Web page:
Air Force Firefighter Files Lawsuit Over Kidney Cancer Diagnosis from AFFF Chemicals
A former U.S. Air Force firefighter alleges in a lawsuit that he developed kidney cancer from aqueous film-forming foam (AFFF) used for years to fight petroleum fires, which exposed him to dangerous and toxic chemicals.
Thomas Watkins and his wife, Dorothy, filed the complaint (PDF) in the U.S. District Court for the District of South Carolina on January 10, pursuing claims against 3M Company, DuPont, BASF Corporation and a host of other safety equipment and chemical companies, indicating that the use of per- and polyfluoroalkyl substances (PFAS), like perfluorooctanoic acid (PFOA) and perfluorooctanesulfonic acid (PFOS) in firefighting foam exposed him to an increased risk of cancer.
Commonly described as “forever chemicals”, PFAS compounds used in firefighter foam are now known to bioaccumulate in the body and environment, since they do not naturally breakdown, increasing the risk of a number of serious health conditions for former firefighters. However, they were used for decades in firefighting foam, and have been linked to serious health risks for firefighters and individuals regularly exposed to the chemicals.
According to the lawsuit, Watkins, of Tennessee, indicates he served as a firefighter in the U.S. Air Force from 1971 through 1974. During that time, he was regularly exposed to AFFF products which contained PFOA and PFOS, the lawsuit indicates.
In July 2006, Watkins was diagnosed with kidney cancer and underwent a nephrectomy on his right kidney. However, the lawsuit indicates he did not learn of the link between his cancer and firefighter foam until January 2021.
“Throughout his service as a firefighter, Plaintiff regularly used and was exposed to Defendants’ AFFF products containing PFOA and/or PFOS and/or their precursor chemicals,” Watkins’ lawsuit states. “At no point during his trainings or career did Plaintiff receive any warning that Defendants’ AFFF products containing PFOA and/or PFOS and/or their precursor chemicals were toxic or carcinogenic.”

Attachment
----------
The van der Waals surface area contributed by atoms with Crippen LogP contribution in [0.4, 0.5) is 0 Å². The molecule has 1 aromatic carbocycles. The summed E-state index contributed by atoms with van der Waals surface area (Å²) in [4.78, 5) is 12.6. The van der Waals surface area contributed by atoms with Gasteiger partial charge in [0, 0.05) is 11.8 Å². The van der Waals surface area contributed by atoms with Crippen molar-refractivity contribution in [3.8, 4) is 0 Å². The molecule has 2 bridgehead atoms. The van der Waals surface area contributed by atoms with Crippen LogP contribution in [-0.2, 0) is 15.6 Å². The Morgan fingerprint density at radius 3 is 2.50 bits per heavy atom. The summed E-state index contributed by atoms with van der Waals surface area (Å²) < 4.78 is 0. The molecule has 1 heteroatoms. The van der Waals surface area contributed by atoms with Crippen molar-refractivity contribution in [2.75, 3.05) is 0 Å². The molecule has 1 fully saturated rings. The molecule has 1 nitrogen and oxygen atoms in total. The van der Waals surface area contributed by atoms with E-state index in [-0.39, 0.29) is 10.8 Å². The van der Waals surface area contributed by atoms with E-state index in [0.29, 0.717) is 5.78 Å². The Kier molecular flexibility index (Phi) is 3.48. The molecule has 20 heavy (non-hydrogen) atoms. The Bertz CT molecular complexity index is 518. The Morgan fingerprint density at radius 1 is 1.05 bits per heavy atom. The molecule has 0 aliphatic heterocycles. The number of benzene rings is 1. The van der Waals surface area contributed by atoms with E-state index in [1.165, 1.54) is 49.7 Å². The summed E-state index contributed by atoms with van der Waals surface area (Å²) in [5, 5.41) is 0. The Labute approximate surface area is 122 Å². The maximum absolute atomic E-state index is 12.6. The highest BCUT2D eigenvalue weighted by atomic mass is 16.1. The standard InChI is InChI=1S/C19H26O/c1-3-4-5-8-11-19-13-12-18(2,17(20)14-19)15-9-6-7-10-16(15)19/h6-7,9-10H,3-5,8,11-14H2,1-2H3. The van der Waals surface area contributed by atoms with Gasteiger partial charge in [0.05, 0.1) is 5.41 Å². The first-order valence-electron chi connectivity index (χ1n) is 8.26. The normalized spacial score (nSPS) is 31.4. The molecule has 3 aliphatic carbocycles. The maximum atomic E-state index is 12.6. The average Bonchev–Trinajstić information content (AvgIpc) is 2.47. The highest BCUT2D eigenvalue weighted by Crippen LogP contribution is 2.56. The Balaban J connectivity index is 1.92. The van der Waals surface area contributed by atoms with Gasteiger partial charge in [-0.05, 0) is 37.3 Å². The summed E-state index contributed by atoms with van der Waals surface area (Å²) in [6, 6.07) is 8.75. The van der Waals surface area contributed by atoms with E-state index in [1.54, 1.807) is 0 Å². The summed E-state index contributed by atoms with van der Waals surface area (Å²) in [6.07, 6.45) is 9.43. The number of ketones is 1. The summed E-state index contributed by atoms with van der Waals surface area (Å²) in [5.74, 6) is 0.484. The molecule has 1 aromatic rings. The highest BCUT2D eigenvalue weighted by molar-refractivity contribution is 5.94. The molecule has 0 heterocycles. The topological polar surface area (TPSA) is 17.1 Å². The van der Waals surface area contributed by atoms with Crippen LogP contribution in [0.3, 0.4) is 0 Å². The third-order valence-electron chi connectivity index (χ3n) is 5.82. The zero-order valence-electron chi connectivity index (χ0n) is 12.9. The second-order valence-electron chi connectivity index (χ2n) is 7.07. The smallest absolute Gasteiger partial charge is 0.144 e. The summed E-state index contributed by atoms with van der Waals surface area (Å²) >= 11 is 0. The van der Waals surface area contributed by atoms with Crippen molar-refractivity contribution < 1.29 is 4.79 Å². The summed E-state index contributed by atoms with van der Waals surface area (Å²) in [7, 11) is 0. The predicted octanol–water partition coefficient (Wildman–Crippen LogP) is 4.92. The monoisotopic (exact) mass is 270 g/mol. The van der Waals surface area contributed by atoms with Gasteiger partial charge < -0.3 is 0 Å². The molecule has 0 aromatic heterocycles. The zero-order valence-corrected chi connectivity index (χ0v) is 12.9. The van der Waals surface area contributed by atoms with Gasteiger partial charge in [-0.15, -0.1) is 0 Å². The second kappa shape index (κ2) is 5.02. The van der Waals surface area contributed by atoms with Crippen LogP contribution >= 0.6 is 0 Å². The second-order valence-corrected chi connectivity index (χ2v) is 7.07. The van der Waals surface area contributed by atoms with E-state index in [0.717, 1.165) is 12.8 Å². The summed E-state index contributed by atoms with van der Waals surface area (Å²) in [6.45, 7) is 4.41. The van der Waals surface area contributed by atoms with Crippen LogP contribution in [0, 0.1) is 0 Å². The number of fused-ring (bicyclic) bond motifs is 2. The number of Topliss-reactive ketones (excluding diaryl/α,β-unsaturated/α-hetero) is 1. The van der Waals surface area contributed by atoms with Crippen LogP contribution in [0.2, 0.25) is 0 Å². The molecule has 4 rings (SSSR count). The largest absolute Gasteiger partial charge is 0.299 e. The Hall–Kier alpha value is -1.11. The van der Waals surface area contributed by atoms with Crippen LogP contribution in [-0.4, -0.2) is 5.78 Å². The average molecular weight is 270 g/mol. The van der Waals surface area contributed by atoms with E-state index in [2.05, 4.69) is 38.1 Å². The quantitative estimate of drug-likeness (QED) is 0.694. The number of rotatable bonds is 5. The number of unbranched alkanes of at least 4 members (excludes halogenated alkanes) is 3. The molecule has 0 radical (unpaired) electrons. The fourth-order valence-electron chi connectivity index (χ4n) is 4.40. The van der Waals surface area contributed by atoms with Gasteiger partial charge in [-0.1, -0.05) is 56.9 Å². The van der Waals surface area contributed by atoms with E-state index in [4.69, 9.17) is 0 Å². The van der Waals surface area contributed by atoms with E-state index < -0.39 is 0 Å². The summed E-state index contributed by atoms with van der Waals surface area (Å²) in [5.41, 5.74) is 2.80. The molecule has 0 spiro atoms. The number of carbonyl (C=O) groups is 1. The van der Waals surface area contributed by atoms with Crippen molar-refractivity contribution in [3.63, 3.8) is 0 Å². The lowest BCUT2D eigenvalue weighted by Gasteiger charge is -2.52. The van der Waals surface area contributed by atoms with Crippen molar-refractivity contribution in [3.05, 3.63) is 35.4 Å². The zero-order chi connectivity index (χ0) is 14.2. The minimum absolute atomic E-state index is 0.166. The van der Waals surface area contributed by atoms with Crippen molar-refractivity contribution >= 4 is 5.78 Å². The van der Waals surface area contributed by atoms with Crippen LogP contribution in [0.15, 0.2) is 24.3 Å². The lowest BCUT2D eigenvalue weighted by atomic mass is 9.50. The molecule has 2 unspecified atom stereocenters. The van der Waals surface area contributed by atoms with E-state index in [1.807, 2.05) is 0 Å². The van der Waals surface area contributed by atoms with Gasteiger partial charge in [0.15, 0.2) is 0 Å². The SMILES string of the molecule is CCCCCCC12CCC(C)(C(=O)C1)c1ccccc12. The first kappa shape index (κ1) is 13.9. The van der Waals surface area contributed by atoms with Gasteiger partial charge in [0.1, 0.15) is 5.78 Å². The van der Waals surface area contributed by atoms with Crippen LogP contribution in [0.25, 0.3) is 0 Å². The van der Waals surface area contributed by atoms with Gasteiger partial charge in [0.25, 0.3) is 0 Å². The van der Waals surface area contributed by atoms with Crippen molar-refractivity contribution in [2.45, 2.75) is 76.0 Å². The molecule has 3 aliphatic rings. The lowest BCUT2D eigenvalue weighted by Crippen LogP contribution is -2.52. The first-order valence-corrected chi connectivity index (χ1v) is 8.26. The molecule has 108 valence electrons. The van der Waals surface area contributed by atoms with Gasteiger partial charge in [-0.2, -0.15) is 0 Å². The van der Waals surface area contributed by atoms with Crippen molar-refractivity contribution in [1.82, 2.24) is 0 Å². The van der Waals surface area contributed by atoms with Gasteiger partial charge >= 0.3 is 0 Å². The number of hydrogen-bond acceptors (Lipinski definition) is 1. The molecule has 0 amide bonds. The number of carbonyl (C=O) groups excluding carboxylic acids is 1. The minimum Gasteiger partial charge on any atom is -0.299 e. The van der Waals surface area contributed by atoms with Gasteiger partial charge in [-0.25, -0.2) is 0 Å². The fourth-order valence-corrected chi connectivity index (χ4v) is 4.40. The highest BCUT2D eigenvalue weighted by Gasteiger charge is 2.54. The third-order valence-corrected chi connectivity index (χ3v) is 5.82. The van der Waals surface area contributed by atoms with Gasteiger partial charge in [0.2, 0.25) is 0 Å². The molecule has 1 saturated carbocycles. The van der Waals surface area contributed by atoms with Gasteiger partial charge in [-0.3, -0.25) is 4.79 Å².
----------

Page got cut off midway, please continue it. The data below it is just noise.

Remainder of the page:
The toxic chemicals were first introduced into the manufacturing industry in the 1940’s because of their ability to resist heat, grease, stains, and water. However, since then the chemicals have been linked to a myriad of adverse health effects including liver damage, thyroid disease, decreased fertility, high cholesterol, obesity, hormone suppression, and cancer.
Watkins’ case joins hundreds of similar firefighter cancer lawsuits filed on behalf of individuals directly exposed to the chemicals while spraying the products during training or response exercises, indicating that the toxic chemicals caused various injuries, such as prostate cancer, testicular cancer, kidney cancer, pancreatic cancer and other cancers. Claims are also being pursued by individuals who lived near military bases, airports and other training facilities, where the chemicals have contaminated local drinking water.
Given common questions of fact and law raised in the cases, the federal litigation is centralized in the U.S. District Court for the District of South Carolina, where it is expected that a small group of “bellwether” cases will be prepared for early trial dates, to help the parties gauge how juries respond to certain evidence and testimony which will be repeated throughout the claims. However, if settlements or another resolution for the lawsuits is not reached following coordinated pretrial proceedings, hundreds of individual claims brought by firefighters and others may later be remanded to U.S. District Courts nationwide for separate jury trials.
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